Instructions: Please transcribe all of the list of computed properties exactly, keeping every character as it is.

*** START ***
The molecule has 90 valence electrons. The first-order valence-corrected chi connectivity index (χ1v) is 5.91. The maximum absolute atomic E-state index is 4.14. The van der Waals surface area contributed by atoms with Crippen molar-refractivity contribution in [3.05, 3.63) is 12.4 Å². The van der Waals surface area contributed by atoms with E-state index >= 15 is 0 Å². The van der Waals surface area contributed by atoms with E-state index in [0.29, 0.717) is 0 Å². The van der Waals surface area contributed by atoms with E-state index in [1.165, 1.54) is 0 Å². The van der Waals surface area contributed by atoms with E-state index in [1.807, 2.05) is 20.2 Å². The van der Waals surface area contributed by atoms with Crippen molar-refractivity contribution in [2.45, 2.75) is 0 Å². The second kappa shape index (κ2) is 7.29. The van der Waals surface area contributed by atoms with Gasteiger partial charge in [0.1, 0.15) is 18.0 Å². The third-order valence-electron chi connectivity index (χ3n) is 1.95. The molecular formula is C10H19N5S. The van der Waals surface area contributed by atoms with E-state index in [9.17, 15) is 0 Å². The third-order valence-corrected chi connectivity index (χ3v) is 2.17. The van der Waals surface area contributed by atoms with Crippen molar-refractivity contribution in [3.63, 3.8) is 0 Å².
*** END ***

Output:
The molecule has 90 valence electrons. The first-order valence-corrected chi connectivity index (χ1v) is 5.91. The maximum absolute atomic E-state index is 4.14. The van der Waals surface area contributed by atoms with Crippen molar-refractivity contribution in [3.05, 3.63) is 12.4 Å². The van der Waals surface area contributed by atoms with E-state index >= 15 is 0 Å². The van der Waals surface area contributed by atoms with E-state index in [0.29, 0.717) is 0 Å². The van der Waals surface area contributed by atoms with E-state index in [1.165, 1.54) is 0 Å². The van der Waals surface area contributed by atoms with E-state index in [1.807, 2.05) is 20.2 Å². The van der Waals surface area contributed by atoms with Crippen molar-refractivity contribution in [2.45, 2.75) is 0 Å². The second kappa shape index (κ2) is 7.29. The van der Waals surface area contributed by atoms with Gasteiger partial charge in [0.1, 0.15) is 18.0 Å². The third-order valence-electron chi connectivity index (χ3n) is 1.95. The molecular formula is C10H19N5S. The van der Waals surface area contributed by atoms with E-state index in [9.17, 15) is 0 Å². The third-order valence-corrected chi connectivity index (χ3v) is 2.17. The van der Waals surface area contributed by atoms with Crippen molar-refractivity contribution in [3.63, 3.8) is 0 Å².